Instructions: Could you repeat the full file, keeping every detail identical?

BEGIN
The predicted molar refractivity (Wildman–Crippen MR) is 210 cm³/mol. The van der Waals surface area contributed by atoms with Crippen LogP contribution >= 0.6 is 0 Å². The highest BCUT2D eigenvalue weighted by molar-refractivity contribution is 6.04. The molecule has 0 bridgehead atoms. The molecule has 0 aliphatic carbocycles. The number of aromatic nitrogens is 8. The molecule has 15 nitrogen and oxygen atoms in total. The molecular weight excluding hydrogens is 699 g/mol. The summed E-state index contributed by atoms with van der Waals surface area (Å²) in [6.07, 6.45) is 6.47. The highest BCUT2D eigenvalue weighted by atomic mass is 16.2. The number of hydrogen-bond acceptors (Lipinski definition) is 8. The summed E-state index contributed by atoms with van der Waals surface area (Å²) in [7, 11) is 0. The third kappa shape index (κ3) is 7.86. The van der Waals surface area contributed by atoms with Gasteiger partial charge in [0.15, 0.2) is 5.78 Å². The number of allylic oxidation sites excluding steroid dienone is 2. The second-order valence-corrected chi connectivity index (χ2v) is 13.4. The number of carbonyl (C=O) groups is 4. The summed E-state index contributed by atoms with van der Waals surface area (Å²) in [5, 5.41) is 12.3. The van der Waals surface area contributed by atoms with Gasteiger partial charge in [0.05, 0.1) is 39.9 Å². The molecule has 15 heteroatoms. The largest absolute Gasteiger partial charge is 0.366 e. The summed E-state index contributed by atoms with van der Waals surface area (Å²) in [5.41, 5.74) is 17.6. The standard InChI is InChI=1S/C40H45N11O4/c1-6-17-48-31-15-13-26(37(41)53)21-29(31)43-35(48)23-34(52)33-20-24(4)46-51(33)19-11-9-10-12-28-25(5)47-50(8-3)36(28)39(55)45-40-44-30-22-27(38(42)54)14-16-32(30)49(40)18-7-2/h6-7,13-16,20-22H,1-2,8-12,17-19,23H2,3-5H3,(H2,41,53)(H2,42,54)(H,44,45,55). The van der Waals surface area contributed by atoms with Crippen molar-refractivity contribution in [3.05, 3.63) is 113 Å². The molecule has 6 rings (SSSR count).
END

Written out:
The predicted molar refractivity (Wildman–Crippen MR) is 210 cm³/mol. The van der Waals surface area contributed by atoms with Crippen LogP contribution >= 0.6 is 0 Å². The highest BCUT2D eigenvalue weighted by molar-refractivity contribution is 6.04. The molecule has 0 bridgehead atoms. The molecule has 0 aliphatic carbocycles. The number of aromatic nitrogens is 8. The molecule has 15 nitrogen and oxygen atoms in total. The molecular weight excluding hydrogens is 699 g/mol. The summed E-state index contributed by atoms with van der Waals surface area (Å²) in [6.07, 6.45) is 6.47. The highest BCUT2D eigenvalue weighted by atomic mass is 16.2. The number of hydrogen-bond acceptors (Lipinski definition) is 8. The summed E-state index contributed by atoms with van der Waals surface area (Å²) in [7, 11) is 0. The third kappa shape index (κ3) is 7.86. The van der Waals surface area contributed by atoms with Gasteiger partial charge in [0.15, 0.2) is 5.78 Å². The number of allylic oxidation sites excluding steroid dienone is 2. The second-order valence-corrected chi connectivity index (χ2v) is 13.4. The number of carbonyl (C=O) groups is 4. The summed E-state index contributed by atoms with van der Waals surface area (Å²) in [5, 5.41) is 12.3. The van der Waals surface area contributed by atoms with Gasteiger partial charge in [0.05, 0.1) is 39.9 Å². The molecule has 15 heteroatoms. The largest absolute Gasteiger partial charge is 0.366 e. The summed E-state index contributed by atoms with van der Waals surface area (Å²) in [5.41, 5.74) is 17.6. The standard InChI is InChI=1S/C40H45N11O4/c1-6-17-48-31-15-13-26(37(41)53)21-29(31)43-35(48)23-34(52)33-20-24(4)46-51(33)19-11-9-10-12-28-25(5)47-50(8-3)36(28)39(55)45-40-44-30-22-27(38(42)54)14-16-32(30)49(40)18-7-2/h6-7,13-16,20-22H,1-2,8-12,17-19,23H2,3-5H3,(H2,41,53)(H2,42,54)(H,44,45,55). The van der Waals surface area contributed by atoms with Crippen molar-refractivity contribution in [3.05, 3.63) is 113 Å². The molecule has 6 rings (SSSR count).